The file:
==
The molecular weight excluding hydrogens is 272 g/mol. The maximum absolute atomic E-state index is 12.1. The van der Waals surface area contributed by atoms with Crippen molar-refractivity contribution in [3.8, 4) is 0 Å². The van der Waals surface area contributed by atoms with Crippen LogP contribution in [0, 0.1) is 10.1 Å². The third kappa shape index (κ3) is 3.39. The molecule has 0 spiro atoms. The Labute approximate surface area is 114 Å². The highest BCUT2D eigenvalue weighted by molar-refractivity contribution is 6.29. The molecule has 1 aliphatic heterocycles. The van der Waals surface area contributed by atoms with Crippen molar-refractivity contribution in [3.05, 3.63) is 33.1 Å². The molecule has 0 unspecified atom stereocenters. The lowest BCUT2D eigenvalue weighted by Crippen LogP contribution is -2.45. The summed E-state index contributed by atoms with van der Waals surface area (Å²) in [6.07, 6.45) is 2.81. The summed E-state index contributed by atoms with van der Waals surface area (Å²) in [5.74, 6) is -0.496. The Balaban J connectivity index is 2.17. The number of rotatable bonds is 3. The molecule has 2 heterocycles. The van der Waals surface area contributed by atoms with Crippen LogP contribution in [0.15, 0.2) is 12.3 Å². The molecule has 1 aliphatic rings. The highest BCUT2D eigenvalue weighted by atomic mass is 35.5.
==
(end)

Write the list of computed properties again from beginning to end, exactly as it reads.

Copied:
The molecular weight excluding hydrogens is 272 g/mol. The maximum absolute atomic E-state index is 12.1. The van der Waals surface area contributed by atoms with Crippen molar-refractivity contribution in [3.8, 4) is 0 Å². The van der Waals surface area contributed by atoms with Crippen LogP contribution in [0, 0.1) is 10.1 Å². The third kappa shape index (κ3) is 3.39. The molecule has 0 spiro atoms. The Labute approximate surface area is 114 Å². The highest BCUT2D eigenvalue weighted by molar-refractivity contribution is 6.29. The molecule has 1 aliphatic heterocycles. The van der Waals surface area contributed by atoms with Crippen molar-refractivity contribution in [3.05, 3.63) is 33.1 Å². The molecule has 0 unspecified atom stereocenters. The lowest BCUT2D eigenvalue weighted by Crippen LogP contribution is -2.45. The summed E-state index contributed by atoms with van der Waals surface area (Å²) in [6.07, 6.45) is 2.81. The summed E-state index contributed by atoms with van der Waals surface area (Å²) in [5.74, 6) is -0.496. The Balaban J connectivity index is 2.17. The number of rotatable bonds is 3. The molecule has 2 heterocycles. The van der Waals surface area contributed by atoms with Crippen LogP contribution in [0.15, 0.2) is 12.3 Å². The molecule has 1 aliphatic rings. The highest BCUT2D eigenvalue weighted by atomic mass is 35.5.